The decision by the family of a Texas teenager to move to Qatar is not surprising in light of lingering anti-Muslim sentiment that makes many US followers of Islam feel as if they are “under siege”, spokesperson of a national Muslim-American group said on Wednesday.
The teen, Ahmed Mohamed, shot to national prominence last month after he was arrested for bringing a home-made digital clock to school that a teacher mistook for a possible bomb.
On Tuesday, the family announced that they would soon leave their modest home in the Dallas suburb of Irving and move to Qatar, a wealthy oil nation on the Persian Gulf. There, a foundation has offered to pay for Ahmed’s high school and college education in Doha.
Yaser Birjas, imam of the Valley Ranch Islamic Center in Irving, said he wishes the 14-year-old well but worries about the stress that can come with celebrity.
“I hope that he does not get overwhelmed and consumed with that because now the expectation of him is so high,” Birjas said. “And he’s just a kid.”
Birjas cautioned that people who move from America to Muslim countries are often disappointed when they discover restrictions they never experienced in the US.
“Here in America, you have much more freedom practicing the faith,” he said.
For others, the family move to the middle east sends an unfortunate message.
Yousuf Fahimuddin, a Muslim journalist in the San Francisco Bay area, believes the family’s departure will only perpetuate the idea that Muslims are not loyal to the US.
“I don’t think moving to Qatar, a country with its own share of problems, constructively helps fight prejudice,” Fahimuddin said in an email.
Instead, he said, “Muslims should try to share their common humanity with others to demonstrate that they are regular people.”
Ibrahim Hooper, spokesperson for the Council on American-Islamic Relations, said the US has seen a significant rise in the level of anti-Muslim sentiment -- feelings he said were reflected by the political attacks of Republican presidential candidates such as Donald Trump and Ben Carson.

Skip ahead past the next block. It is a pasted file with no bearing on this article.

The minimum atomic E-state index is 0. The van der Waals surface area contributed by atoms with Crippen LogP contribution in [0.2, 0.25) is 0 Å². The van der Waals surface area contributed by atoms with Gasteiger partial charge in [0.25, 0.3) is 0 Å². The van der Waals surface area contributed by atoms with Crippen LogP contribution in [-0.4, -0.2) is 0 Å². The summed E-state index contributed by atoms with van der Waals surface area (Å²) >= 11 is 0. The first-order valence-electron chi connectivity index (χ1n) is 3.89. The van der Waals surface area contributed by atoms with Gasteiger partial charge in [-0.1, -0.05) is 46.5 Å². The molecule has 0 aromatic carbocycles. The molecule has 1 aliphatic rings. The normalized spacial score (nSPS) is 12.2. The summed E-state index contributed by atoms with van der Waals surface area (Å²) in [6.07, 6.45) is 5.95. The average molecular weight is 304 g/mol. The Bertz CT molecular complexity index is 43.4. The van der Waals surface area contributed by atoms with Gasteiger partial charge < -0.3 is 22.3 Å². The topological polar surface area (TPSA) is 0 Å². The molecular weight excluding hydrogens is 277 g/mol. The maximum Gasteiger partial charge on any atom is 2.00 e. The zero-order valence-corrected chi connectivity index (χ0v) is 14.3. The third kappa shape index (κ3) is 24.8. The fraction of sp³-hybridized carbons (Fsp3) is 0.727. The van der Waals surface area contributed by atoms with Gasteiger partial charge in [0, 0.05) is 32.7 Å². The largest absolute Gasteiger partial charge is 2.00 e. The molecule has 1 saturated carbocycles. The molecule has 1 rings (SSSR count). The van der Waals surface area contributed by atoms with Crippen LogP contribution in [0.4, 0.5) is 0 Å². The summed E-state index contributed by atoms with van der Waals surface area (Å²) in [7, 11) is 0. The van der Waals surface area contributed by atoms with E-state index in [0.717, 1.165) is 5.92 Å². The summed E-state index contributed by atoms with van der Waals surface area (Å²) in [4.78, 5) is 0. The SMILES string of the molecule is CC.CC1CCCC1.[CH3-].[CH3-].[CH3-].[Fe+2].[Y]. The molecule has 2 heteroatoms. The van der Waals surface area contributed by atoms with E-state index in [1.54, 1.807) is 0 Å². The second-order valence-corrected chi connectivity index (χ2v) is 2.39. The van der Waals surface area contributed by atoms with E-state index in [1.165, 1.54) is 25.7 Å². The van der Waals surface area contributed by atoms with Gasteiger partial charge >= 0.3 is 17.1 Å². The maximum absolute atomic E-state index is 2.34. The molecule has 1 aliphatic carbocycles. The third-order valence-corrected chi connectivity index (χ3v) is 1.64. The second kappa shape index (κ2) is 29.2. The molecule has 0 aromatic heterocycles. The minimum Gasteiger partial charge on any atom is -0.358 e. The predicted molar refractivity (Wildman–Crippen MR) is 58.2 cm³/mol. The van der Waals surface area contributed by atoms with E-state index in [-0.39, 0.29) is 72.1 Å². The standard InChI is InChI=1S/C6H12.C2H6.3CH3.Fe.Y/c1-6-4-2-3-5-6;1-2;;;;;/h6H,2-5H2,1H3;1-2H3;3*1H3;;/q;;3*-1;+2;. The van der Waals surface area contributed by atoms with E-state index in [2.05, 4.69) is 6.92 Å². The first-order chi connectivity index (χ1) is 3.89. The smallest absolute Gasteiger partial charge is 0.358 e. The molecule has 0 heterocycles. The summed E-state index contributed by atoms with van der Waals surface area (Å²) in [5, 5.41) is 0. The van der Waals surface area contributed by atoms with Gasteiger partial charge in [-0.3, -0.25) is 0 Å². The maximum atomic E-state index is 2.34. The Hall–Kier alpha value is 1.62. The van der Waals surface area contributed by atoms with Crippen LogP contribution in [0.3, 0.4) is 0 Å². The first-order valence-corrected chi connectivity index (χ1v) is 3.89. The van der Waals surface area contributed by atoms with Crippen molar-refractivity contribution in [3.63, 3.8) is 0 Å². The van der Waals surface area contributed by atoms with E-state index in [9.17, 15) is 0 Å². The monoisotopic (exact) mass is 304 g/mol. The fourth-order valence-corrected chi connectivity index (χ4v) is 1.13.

“The Muslim-American community feels under siege by all this,” Hooper said.
Ahmed’s father, Mohamed Elhassan Mohamed, told The Dallas Morning News that the family was moving “to a place where my kids can study and learn and all of them being accepted by that country”.
The family said in a statement that Ahmed will enroll in a program offered by the Qatar Foundation for Education, Science and Community Development. He received a full scholarship for his secondary and undergraduate education.
The foundation was launched two decades ago to advance Qatar’s development through education and scientific research. The foundation’s umbrella includes outposts of American universities, a business hub designed to foster technological innovation and cultural projects such as the national library and a philharmonic orchestra.
American university campuses, which attract both Qataris and foreign students, are clustered in the foundation’s Education City on the western edge of the capital city of Doha. They include Carnegie Mellon University, Georgetown University, Northwestern University and Texas A&M University.
Ahmed recently visited Qatar as part of a whirlwind month that included a stop on Monday at the White House and an appearance at the US Capitol on Tuesday.
The family said in their statement that they’ve been “overwhelmed by the many offers of support” since Ahmed’s arrest on September 14.
The teen took the clock to his high school to show a teacher, but another teacher thought it could be a bomb. The school contacted police, who then handcuffed the boy and took him to a detention centre. He was suspended for three days.
A police photo of the device shows a carrying case containing a circuit board and power supply wired to a digital display. Authorities eventually concluded that there was no evidence the teen meant to cause alarm, and he was not charged. His parents later withdrew him from the school.